The Mac Task Manager
Many new Mac users are coming from the Windows world where they would access the Task Manager to end tasks and stop errant processes. The Mac has it’s own Task Manager but it goes by another name: Activity Monitor.
Activity Monitor functions in a very similar way to how Task Manager does in Windows, letting you easily view, manage, and end tasks, applications, and any active processes that are running in Mac OS.
If you’re unfamiliar with Activity Monitor or task management on the Mac in general, don’t worry, because despite it’s immense power and control, it’s not complicated to use. And you can access it and use the feature the same way in all versions of Mac OS, since Activity Monitor works the same from the earliest releases to the most modern.
The Mac Task Manager
Despite being named Activity Monitor many Mac switchers continue to refer to the utility as the Windows name of Task Manager, keep in mind that regardless of the lingo used it’s the same application utility being discussed and used.
Remember, the Task Manager for Mac = Activity Monitor!
Using the Task Manager in Mac OS X
If you’re used to Windows, you’d get to the Task Manager by hitting Control+ALT+DEL.
In Mac OS, it’s a bit different. You can launch the app directly within it’s containing directory, through LaunchPad, drag it into the Dock, or use Spotlight for quick keyboard access.
How to Access Access the Mac Task Manager
Activity Monitor is located in your /Applications/Utilities/ folder. The simplest way to get to Activity Monitor in Mac OS X is to use Spotlight as a keyboard shortcut for quick access:
- Hit Command+Spacebar to bring up the Spotlight search field
- Type in “Activity Monitor”
- Hit the Return key when “Activity Monitor” populates in the spotlight results
- You are now in Activity Monitor where you can manage and manipulate tasks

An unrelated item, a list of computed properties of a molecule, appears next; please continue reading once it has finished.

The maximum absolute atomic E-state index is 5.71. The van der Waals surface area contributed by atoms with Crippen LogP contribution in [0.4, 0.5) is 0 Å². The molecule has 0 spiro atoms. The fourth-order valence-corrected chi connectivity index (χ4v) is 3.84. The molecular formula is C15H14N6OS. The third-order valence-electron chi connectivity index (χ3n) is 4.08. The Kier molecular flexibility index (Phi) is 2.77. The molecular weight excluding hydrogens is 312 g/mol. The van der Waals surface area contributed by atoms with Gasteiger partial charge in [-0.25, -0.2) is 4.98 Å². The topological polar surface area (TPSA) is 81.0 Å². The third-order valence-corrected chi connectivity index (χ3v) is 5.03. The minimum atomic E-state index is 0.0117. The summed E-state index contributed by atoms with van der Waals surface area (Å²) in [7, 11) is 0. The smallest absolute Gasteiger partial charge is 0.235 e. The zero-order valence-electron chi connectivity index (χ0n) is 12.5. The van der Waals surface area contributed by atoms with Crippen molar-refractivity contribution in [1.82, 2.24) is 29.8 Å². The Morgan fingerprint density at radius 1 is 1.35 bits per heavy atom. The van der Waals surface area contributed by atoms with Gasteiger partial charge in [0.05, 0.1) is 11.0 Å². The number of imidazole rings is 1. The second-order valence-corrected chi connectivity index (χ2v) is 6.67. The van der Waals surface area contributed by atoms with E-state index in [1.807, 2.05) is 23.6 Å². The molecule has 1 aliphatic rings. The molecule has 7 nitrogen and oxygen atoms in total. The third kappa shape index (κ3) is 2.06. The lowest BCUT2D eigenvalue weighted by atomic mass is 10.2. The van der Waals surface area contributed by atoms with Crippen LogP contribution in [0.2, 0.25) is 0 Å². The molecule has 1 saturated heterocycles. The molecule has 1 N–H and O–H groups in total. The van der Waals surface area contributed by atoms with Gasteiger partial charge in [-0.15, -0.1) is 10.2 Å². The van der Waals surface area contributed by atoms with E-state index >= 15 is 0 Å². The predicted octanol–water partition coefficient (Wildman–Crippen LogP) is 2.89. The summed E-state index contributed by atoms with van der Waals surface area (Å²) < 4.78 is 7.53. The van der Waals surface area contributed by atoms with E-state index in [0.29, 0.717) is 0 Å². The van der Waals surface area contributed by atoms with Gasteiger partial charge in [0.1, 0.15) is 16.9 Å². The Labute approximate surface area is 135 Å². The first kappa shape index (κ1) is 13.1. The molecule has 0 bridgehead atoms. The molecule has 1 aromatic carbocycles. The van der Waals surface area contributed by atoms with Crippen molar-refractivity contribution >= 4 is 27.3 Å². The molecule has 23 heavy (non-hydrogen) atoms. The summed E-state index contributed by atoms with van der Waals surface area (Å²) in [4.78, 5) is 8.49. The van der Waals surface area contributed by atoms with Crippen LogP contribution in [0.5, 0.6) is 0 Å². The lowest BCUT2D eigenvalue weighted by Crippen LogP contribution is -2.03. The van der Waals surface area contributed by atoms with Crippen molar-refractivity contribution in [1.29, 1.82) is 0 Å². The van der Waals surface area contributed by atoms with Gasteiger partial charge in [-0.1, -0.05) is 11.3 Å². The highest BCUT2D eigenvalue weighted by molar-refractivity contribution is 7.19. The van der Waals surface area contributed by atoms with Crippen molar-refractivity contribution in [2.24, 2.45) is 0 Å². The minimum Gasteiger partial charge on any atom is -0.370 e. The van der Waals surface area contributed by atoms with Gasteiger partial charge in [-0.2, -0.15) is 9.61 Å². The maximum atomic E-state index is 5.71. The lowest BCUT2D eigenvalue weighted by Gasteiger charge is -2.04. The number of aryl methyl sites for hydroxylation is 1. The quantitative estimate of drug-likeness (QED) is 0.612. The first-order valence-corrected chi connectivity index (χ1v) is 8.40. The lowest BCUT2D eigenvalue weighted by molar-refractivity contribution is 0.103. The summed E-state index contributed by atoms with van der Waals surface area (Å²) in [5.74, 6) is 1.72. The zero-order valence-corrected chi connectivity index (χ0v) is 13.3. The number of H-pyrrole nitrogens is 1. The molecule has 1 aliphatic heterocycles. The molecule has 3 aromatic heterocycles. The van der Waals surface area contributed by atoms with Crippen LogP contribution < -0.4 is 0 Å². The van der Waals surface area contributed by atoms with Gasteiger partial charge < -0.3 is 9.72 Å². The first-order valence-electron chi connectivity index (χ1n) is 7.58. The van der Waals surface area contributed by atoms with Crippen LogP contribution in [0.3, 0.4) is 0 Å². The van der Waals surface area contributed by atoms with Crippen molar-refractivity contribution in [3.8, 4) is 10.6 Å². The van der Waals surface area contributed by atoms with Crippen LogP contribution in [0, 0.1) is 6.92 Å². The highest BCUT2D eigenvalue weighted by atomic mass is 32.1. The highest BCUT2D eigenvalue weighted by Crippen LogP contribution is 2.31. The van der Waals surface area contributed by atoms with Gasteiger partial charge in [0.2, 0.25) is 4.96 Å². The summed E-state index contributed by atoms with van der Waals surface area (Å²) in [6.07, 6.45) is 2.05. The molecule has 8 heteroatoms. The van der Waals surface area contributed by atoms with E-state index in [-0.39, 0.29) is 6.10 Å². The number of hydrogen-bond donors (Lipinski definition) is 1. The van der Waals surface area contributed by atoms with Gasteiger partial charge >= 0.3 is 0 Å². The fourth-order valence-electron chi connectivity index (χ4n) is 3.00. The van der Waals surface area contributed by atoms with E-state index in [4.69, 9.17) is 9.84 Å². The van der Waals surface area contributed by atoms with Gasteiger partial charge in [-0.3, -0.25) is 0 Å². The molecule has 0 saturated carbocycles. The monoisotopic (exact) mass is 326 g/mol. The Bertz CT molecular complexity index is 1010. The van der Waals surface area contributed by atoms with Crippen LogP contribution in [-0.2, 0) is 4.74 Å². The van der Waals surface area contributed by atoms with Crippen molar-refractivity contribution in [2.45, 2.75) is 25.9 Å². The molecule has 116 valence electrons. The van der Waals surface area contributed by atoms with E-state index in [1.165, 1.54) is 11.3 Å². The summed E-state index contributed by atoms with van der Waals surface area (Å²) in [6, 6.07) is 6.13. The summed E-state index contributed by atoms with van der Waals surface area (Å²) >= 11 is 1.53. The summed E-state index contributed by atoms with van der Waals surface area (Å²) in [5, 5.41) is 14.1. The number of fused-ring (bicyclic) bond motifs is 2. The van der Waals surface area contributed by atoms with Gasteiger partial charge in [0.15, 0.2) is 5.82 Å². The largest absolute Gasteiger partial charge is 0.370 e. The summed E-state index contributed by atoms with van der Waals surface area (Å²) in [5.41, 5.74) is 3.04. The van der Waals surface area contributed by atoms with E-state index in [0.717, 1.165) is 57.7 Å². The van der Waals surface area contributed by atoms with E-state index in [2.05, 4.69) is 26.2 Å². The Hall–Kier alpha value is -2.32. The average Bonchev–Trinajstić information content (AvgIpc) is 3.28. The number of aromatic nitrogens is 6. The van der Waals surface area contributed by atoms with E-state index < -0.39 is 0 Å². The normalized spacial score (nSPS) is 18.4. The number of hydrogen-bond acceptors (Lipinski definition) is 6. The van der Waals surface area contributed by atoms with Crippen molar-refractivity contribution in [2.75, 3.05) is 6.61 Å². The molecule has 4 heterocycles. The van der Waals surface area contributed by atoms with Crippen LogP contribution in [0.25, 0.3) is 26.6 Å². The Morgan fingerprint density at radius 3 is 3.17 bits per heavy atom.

It’s often helpful to sort tasks by CPU, but you can sort them by name, memory usage, process ID, and use the search box in the upper right corner to be able to locate specific tasks that match names or characters.
Activity Monitor is very powerful because it not only shows you what applications are running for the active user, but it also displays system level tasks, kernel tasks, daemons, processes that belong to other users, quite literally every process will show up. If it’s running somewhere on the Mac, you can find it in this list.
Killing or Stopping a Task/Process with Activity Monitor
From within Activity Monitor, simply click on the task or application you want to end and then click on the (X) button or large red “Quit Process” button in the left corner of the app window.
You will get a warning dialogue as follows confirming that you want to force quit the process or app you selected:
Assuming you have selected the process/application you want to end, click on the “Quit” button. If the app is being unresponsive, you can click on the “Force Quit” button instead to immediately kill the process and stop the application from running without any further warning.
Get System Stats, CPU, Memory Usage, Network, and Disk Info in Activity Monitor
Looking at the bottom of Activity Monitor you can also get system usage information about your Mac. Just click on the tabs to see information about CPU, System Memory, Disk Activity, Disk Usage (space), and Network activity and usage.
If you want to see live system stats and activity all the time, minimize Activity Monitor, then right-click on it’s Dock icon to enable various system activity monitors right in the Dock which will show live graphs instead of the standard icon. You can set them to be specific to CPU (arguably the most useful), network, disk activity, and RAM usage.
Quick Tip for New Mac Users from the Windows World
Until new Mac users are more familiar with Spotlight and how their Mac works, I often recommend recent switchers keep Activity Monitor in their Dock for easy access. The good news is that you will rarely use Activity Monitor, since Mac OS and applications within it run much better than Windows, but it’s good to have it readily available in case something goes haywire. Typically if something does go wrong it’s likely to be a subprocess or plugin inside a web browser, like Java or Flash messing up and freezing up an app or tab in the process.